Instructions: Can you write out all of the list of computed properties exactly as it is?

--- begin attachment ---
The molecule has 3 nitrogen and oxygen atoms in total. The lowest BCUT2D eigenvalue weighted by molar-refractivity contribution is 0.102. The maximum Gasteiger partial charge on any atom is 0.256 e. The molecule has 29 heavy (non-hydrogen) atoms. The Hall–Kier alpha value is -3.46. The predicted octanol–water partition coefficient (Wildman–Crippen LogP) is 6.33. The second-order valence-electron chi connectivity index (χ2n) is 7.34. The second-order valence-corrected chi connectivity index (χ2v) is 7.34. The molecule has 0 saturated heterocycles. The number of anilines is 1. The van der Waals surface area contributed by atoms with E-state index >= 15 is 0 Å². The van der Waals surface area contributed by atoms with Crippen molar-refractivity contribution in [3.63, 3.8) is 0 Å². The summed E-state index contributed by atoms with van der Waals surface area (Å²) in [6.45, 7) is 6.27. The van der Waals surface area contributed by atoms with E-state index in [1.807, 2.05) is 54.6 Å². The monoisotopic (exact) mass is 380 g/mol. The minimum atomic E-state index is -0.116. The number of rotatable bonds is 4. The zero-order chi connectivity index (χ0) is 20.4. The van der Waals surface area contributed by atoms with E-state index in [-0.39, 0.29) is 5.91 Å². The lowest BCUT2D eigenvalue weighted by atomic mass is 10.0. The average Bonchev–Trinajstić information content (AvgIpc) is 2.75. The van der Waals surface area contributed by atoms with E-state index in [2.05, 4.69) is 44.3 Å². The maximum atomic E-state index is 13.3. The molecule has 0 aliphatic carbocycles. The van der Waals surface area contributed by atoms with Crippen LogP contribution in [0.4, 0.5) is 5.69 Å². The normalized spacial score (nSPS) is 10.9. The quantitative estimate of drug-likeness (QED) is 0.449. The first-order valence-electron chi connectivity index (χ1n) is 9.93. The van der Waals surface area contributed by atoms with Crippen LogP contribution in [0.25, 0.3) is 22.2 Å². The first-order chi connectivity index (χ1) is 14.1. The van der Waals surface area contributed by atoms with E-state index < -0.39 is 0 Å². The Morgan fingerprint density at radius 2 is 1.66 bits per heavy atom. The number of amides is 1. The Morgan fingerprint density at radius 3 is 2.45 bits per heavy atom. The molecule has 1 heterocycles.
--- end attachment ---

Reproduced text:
The molecule has 3 nitrogen and oxygen atoms in total. The lowest BCUT2D eigenvalue weighted by molar-refractivity contribution is 0.102. The maximum Gasteiger partial charge on any atom is 0.256 e. The molecule has 29 heavy (non-hydrogen) atoms. The Hall–Kier alpha value is -3.46. The predicted octanol–water partition coefficient (Wildman–Crippen LogP) is 6.33. The second-order valence-electron chi connectivity index (χ2n) is 7.34. The second-order valence-corrected chi connectivity index (χ2v) is 7.34. The molecule has 0 saturated heterocycles. The number of anilines is 1. The van der Waals surface area contributed by atoms with E-state index >= 15 is 0 Å². The van der Waals surface area contributed by atoms with Crippen molar-refractivity contribution in [3.63, 3.8) is 0 Å². The summed E-state index contributed by atoms with van der Waals surface area (Å²) in [6.45, 7) is 6.27. The van der Waals surface area contributed by atoms with E-state index in [1.807, 2.05) is 54.6 Å². The monoisotopic (exact) mass is 380 g/mol. The minimum atomic E-state index is -0.116. The number of rotatable bonds is 4. The zero-order chi connectivity index (χ0) is 20.4. The van der Waals surface area contributed by atoms with E-state index in [-0.39, 0.29) is 5.91 Å². The lowest BCUT2D eigenvalue weighted by atomic mass is 10.0. The average Bonchev–Trinajstić information content (AvgIpc) is 2.75. The van der Waals surface area contributed by atoms with E-state index in [2.05, 4.69) is 44.3 Å². The maximum atomic E-state index is 13.3. The molecule has 0 aliphatic carbocycles. The van der Waals surface area contributed by atoms with Crippen LogP contribution in [0.4, 0.5) is 5.69 Å². The normalized spacial score (nSPS) is 10.9. The quantitative estimate of drug-likeness (QED) is 0.449. The first-order valence-electron chi connectivity index (χ1n) is 9.93. The van der Waals surface area contributed by atoms with Crippen LogP contribution in [0.25, 0.3) is 22.2 Å². The first-order chi connectivity index (χ1) is 14.1. The van der Waals surface area contributed by atoms with E-state index < -0.39 is 0 Å². The Morgan fingerprint density at radius 2 is 1.66 bits per heavy atom. The number of amides is 1. The Morgan fingerprint density at radius 3 is 2.45 bits per heavy atom. The molecule has 1 heterocycles.